Don’t go getting your hopes up – it’s the final instalment of this trip’s adventures, not the final instalment ever… You don’t get off that lightly!
We’re having such a good time after so long without a Vince trip, that we’ve added on an extra couple of days. One of the things I do to get to know our new home area of North Yorkshire, is zip off on my motorcycle now and again to explore random towns and villages. That’s how I found Pateley Bridge in Nidderdale, located unsurprisingly on the river Nidd. Boasting England’s oldest sweet shop, it’s very picturesque in a tranquil Yorkshire village-y kind of way. Driving through the village on the way in, it looked very well-kept. Spotting some tasty-looking pork pies in the family butcher’s window as Vince lumbered by, I made a mental note to sneak back there unsupervised when I could.
We did wonder if we’d made the right decision to stay though. We had to set Vince up in the Riverside Caravan Park in lashing rain, and it was getting more than a little breezy too. On days like that the only sensible thing to do is turn the heating up, make a hot drink, and dig out a good book. Thank goodness we took the kitchen coffee machine with us! It’s not something we’ve tried before, but knowing that we’d be hooked up to campsite electricity on all our stopovers we thought. why not? Great decision!
All we managed on day one was a quick look round during a break in the showers. We enjoyed looking round the local arty shops and the floral displays and had our usual gaze at all the houses we can’t afford in the Estate Agency windows. When the weather relented a second time, I was able to pop out for our fish and chip supper – we definitely need to go on reduced rations when we get home.
Fortunately the rain died away overnight which allowed us to get out for a river bank walk the following morning. A breezy five miler took us along the Nidd on a well-made gravel path. I hadn’t realised how well camouflaged the humble British duck is until one gave us the fright of our lives! We must have woken her up from her nap on a dry-stone wall. Flapping and quacking she chased us well out of range of her nest!
And would you believe – just as in Barnard Castle, we happened on yet another mill conversion project. Yorkshire seems to be full of them. Restoration was still in progress; the main building was complete, and mostly occupied. There were still some dilapidated outbuildings around it which look like they’ll become detached houses. One in particular caught our eye, as its roof seemed to be sitting on an uninterrupted wall of rotten sash windows. It could be spectacular so we’ll check back on that one in a few months.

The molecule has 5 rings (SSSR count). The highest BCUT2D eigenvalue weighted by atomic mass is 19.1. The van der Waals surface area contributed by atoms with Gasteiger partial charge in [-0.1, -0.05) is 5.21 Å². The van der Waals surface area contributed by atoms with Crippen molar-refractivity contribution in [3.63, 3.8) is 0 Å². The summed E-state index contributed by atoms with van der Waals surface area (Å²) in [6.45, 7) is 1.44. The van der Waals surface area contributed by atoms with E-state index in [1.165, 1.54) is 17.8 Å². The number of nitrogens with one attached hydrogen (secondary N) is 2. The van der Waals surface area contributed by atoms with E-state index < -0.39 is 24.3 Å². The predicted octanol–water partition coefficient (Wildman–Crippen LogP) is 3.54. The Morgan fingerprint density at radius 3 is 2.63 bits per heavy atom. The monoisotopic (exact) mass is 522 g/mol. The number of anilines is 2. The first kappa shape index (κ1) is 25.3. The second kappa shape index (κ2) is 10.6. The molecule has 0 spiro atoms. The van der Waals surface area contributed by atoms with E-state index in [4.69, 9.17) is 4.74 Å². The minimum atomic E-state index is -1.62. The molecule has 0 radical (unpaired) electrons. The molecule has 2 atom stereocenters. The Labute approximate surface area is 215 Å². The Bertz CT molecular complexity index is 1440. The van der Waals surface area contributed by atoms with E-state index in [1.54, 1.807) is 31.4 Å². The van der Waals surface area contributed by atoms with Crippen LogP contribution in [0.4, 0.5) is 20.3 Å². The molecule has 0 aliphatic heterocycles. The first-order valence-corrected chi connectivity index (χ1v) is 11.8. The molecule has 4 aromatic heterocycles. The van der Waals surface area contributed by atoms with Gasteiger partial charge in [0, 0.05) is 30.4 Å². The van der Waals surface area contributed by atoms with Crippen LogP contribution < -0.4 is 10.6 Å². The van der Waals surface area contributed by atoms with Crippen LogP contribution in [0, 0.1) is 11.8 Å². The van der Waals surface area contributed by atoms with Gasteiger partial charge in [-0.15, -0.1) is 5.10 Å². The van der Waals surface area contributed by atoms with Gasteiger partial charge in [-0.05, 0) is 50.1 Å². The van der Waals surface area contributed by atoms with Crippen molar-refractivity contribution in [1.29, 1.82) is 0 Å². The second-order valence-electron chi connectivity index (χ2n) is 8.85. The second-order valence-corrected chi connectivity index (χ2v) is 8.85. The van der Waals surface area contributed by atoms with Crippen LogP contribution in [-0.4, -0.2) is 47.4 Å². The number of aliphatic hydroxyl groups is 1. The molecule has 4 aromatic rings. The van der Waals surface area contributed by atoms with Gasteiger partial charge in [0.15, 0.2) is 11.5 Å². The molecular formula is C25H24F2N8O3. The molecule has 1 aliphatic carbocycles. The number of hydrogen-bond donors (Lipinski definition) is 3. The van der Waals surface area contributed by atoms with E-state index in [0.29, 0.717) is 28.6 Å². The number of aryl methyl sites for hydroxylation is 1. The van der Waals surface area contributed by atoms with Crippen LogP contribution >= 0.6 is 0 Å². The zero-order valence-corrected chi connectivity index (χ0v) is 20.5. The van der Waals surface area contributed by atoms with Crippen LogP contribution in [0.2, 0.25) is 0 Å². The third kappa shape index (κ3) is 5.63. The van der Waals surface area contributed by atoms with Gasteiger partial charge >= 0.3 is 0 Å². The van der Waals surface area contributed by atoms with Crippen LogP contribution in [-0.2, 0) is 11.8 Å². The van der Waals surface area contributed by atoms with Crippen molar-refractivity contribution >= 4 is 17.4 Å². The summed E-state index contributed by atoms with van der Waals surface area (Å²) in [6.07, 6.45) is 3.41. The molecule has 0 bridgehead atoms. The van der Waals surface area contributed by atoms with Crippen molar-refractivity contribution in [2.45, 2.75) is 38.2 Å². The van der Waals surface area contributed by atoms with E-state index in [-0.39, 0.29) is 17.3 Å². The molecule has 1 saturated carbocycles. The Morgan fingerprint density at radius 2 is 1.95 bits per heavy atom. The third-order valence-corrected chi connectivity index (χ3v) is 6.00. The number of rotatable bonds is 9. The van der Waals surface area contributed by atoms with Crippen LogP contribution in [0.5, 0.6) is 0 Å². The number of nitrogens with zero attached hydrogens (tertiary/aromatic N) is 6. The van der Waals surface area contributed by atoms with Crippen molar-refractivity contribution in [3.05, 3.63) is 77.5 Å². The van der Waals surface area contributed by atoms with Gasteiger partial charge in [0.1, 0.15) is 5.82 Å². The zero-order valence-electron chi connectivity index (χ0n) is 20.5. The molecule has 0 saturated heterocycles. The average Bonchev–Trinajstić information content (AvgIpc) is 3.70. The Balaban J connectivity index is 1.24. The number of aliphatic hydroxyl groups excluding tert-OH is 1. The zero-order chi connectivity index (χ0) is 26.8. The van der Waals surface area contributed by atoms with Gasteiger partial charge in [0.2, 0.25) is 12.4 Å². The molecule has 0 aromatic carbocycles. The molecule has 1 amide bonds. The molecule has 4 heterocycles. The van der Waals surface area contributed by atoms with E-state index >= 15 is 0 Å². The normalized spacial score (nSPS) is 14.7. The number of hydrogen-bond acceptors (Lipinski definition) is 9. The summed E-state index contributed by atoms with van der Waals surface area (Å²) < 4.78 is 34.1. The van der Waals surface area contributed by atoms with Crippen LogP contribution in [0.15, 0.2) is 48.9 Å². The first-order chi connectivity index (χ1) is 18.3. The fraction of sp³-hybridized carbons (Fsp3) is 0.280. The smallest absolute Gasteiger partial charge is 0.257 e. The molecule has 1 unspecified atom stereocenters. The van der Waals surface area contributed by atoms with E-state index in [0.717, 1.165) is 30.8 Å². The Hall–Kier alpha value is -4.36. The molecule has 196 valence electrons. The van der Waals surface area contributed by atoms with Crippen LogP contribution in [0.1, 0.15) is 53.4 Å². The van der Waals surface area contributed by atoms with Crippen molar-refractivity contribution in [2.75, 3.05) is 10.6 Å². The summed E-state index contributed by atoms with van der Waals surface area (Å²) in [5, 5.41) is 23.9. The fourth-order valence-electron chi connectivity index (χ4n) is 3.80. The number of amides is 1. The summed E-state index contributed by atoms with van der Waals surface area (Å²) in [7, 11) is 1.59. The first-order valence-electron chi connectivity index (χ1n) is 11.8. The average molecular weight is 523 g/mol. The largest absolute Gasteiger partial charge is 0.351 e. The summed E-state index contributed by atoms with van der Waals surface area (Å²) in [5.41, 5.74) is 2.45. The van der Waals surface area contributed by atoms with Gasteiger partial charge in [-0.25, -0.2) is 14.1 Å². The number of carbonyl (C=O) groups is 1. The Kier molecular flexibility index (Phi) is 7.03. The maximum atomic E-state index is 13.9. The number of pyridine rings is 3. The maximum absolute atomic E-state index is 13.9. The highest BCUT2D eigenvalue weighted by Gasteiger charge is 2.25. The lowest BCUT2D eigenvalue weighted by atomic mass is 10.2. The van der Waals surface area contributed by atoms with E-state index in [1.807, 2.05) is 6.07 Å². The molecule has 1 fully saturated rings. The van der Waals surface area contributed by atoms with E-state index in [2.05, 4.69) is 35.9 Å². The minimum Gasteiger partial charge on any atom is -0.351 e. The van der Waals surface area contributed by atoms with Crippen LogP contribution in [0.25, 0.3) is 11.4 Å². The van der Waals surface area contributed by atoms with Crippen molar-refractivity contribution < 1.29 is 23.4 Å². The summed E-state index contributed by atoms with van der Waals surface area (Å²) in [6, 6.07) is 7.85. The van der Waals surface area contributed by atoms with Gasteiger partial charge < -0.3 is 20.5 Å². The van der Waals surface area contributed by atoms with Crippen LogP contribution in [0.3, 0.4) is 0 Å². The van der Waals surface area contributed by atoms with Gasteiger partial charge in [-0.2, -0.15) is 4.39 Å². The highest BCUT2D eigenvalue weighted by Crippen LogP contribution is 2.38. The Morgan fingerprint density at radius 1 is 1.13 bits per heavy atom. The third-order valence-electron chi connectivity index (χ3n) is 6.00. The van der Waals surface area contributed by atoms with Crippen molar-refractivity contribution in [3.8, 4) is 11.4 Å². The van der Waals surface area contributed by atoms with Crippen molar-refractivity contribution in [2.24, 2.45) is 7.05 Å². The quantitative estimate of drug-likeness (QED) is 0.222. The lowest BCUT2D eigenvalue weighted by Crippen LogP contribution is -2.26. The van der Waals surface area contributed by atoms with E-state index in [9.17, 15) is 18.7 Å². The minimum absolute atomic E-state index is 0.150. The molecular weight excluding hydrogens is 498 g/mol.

The weather closed in yet again after lunch, so I generously spoiled Gill by leaving her in the peace and quiet and heading off on a rainy explore. I’d found a route online which took me up the valley side and along a disused railway, dropping back down into the village after a few miles. And when I said up the valley side the most important word in that phrase is UP. There were no forgiving bends or twists and turns; this path was perpendicular to the slope – straight up. The heart-rate monitor on my watch kept giving off worried sounding beeps as I trudged higher and higher. The views down the valley were beautiful, even with a few hailstones thrown in. Well worth the heart-attack risk!
At one point I came across an innocuous gap in the wall beside the path so I stepped through it and found myself on a tarmac platform with iron railings, overlooking a long drop down to the river. I’d inadvertently stumbled on The Rock – a viewpoint constructed to celebrate Queen Victoria’s Golden Jubilee in 1887. The town renamed the road I was walking on to Panorama Road when construction was complete. I could see why.
As the plaque quotes:
The Panorama Walk… was thronged with delighted sight-seers, and in every direction the seats placed by the local Improvement Association had occupants engaged in expatiating upon the beauty of the surrounding scenery.Nidderdale Herald 24 September 1887
I engaged in a little expatiating myself, before completing the walk back to Vince via the family butcher I mentioned above. Ooh, that pork pie was delicious! It was guilt-free too as we can keep it to ourselves can’t we? Gill need never know. Oh, hang on…
It was so good to discover such a nice camping spot close to home. I have a feeling we’ll be popping back there every so often on those weekends when we find ourselves with not much to do, and a bit of sunshine in the forecast. It took less than an hour to get home, where I scrubbed the big fella sparkling clean then returned him to his storage spot. We’ll head back over there in a day or two to give him a good hoover and tidy inside too. It’s great having him a little closer to home in his new place.
So that’s it for now. Final instalment done. We’re keeping our eye on the latest travel restrictions now that Portugal is on the green list. Unfortunately we’ll have to wait until Spain lifts restrictions before we can head over there. Until that happens, this latest trip has shown us that we can still have great trips in the UK, and not even too far from home.
Thanks for coming along with us, it wouldn’t be the same without you. Hopefully it won’t be too long before we head off again 🙂
See you next time,